Grade separation pedestrian systems (GSPS), including skywalk systems and underground pedestrian systems (UPS), have been an emerging phenomenon in the city centres of megacities since early last century. Despite the examples of many successful GSPS in operation around the world, the application and performance of GSPS are not yet well understood by local authorities. This review discusses the functionality of GSPS through an examination of the performance of GSPS in terms of opening hours, facilities for vulnerable populations, signage systems, spatial structure, arrangement of entrances/exits, transportation, safety issues, comfort and amenities. Issues that have emerged from previous discussions in relation to their negative impacts on street life, social inequality of their usage and the privatisation of public spaces of GSPS are also discussed. The review concludes that GSPS have a diversity of functionality in varied urban settings. It also reveals shortcomings in the performance of GSPS. The literature review suggests research aspects that need to be updated, including the lack of empirically based studies, particularly studies from the perspective of the pedestrians using the systems, and a lack of investigation of the functionality of GSPS in cities other than North American cities, in particular, cities with UPS in developing countries.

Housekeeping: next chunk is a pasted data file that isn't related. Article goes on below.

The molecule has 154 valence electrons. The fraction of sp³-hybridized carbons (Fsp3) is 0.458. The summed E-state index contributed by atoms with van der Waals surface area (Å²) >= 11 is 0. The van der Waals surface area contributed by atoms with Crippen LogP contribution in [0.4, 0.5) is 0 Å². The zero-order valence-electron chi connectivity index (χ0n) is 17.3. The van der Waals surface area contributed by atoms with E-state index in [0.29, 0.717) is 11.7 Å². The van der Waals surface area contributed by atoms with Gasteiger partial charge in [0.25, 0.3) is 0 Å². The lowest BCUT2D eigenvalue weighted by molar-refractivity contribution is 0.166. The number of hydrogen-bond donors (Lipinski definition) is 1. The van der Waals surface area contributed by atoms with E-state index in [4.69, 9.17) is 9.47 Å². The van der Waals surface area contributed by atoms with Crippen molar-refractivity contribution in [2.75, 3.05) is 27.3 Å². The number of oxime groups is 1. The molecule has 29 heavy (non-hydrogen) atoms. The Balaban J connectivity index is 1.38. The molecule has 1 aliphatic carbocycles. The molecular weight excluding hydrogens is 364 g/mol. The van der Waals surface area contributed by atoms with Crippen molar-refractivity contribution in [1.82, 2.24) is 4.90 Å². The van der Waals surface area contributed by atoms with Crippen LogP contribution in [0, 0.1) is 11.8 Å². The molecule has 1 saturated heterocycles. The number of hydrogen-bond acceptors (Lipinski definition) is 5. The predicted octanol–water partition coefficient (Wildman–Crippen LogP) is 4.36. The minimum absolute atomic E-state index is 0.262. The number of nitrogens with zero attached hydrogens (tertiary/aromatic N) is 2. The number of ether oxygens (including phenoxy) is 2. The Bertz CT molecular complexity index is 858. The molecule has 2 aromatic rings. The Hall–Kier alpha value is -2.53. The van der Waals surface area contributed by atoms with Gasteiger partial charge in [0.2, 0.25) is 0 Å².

- grade separations pedestrian system
- underground pedestrian system